Durham, NH (February 24, 2008)- “A lot of the infrastructure in this country needs to be re-built,” says Kevin Gardner, University of New Hampshire associate professor of civil engineering and director of the Environmental Research Group. “We have a real opportunity to re-build the infrastructure the right way with sustainable materials and socially sensitive designs that protect air, water, land, and human resources.” Last June, Gardner established the Recycled Materials Resource Management Center, RRMC, at the university, with the goal of creating a green roads program that develops criteria for what makes a roadway green.
Gardner says green standards will give road builders the guidelines they need to effectively reduce the environmental impacts – such as carbon footprint, wetlands disturbance, and stormwater runoff generation – and improve the quality of life in communities where infrastructure reconstruction is taking place.
The center is a collaboration between University of New Hampshire environmental and social impact researchers and University Wisconsin-Madison geotechnical, or soil behavior, faculty.
It is funded by the Federal Highway Administration and pooled state highway funds, as well as grants from the U.S. Environmental Protection Agency for specific research projects, and works with a board of advisors from the EPA, the Federal Highway Administration and the American Association of State Highway and Transportation officials, as well as other stakeholders.
Similar to the green buildings program established by the U.S. Green Building Council, which triggered a boom in green building construction, Gardner says a green roads program will give the green light to sweeping reforms in the way we build roads. Many factors must be taken into consideration. Today’s urban sprawl requires road builders to confront a range of sensitive issues involving air, water, land, building materials, energy use, biodiversity, and social capital – an index of social productivity and quality of life.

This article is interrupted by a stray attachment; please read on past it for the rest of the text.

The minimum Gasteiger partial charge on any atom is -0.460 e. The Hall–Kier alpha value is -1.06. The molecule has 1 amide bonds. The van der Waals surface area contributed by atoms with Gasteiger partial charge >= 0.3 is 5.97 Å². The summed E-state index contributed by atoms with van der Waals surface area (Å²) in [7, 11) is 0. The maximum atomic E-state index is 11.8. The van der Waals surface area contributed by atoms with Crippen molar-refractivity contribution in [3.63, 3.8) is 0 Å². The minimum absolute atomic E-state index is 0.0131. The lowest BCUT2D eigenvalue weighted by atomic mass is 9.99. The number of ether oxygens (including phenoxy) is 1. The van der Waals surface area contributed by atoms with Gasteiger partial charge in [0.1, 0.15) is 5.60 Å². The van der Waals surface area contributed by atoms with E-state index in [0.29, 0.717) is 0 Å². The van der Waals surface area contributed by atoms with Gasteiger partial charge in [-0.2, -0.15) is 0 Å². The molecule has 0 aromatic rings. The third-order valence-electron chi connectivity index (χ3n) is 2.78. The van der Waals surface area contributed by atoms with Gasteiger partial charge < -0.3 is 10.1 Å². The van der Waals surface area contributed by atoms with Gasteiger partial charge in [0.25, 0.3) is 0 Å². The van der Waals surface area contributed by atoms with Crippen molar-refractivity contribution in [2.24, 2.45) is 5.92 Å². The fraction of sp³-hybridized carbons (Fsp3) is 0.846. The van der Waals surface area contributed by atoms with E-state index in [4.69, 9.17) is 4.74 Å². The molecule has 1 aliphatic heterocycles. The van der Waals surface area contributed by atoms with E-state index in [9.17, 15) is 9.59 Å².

“The cost of building a road is not reflected fully in the price of materials,” Gardner says. “The total cost of mining virgin materials, for instance, involves not only the cost of materials and labor, but also the environmental cost at the mining site, the environmental costs – such as air pollution and its associated health care costs – of transporting these materials to the building site, and the environmental costs of building the equipment to mine and transport material and build the roads.”
To account for these hidden costs, the RMRC created a computer model that Gardner’s students use to capture the full environmental, social and material costs of road-building. The model was recently road-tested in the Pittsburgh region to help identify the influence that materials recycling can have on regional air quality, hazardous waste generation and greenhouse gas emissions. Research and development of better ways to rebuild roads is only half the process. The other half is education and outreach to developers, road-builders, and engineering students.
In addition to publishing and publicizing the results of their research and green roads standards, the RMRC is now offering a sustainable engineering class at the university and expects to have fellowship and doctoral programs by 2010.
“The first green roads will probably start with small housing developments and municipalities because developers and local developers have already seen the benefits of green building construction,” says Gardner, “but as the benefits and cost-savings begin to be realized on a bigger scale, we believe the RMRC green roads program will pave the way for rapid adaptation at all levels of road-building.”
Recycled Materials Resource Center
Environmental News Service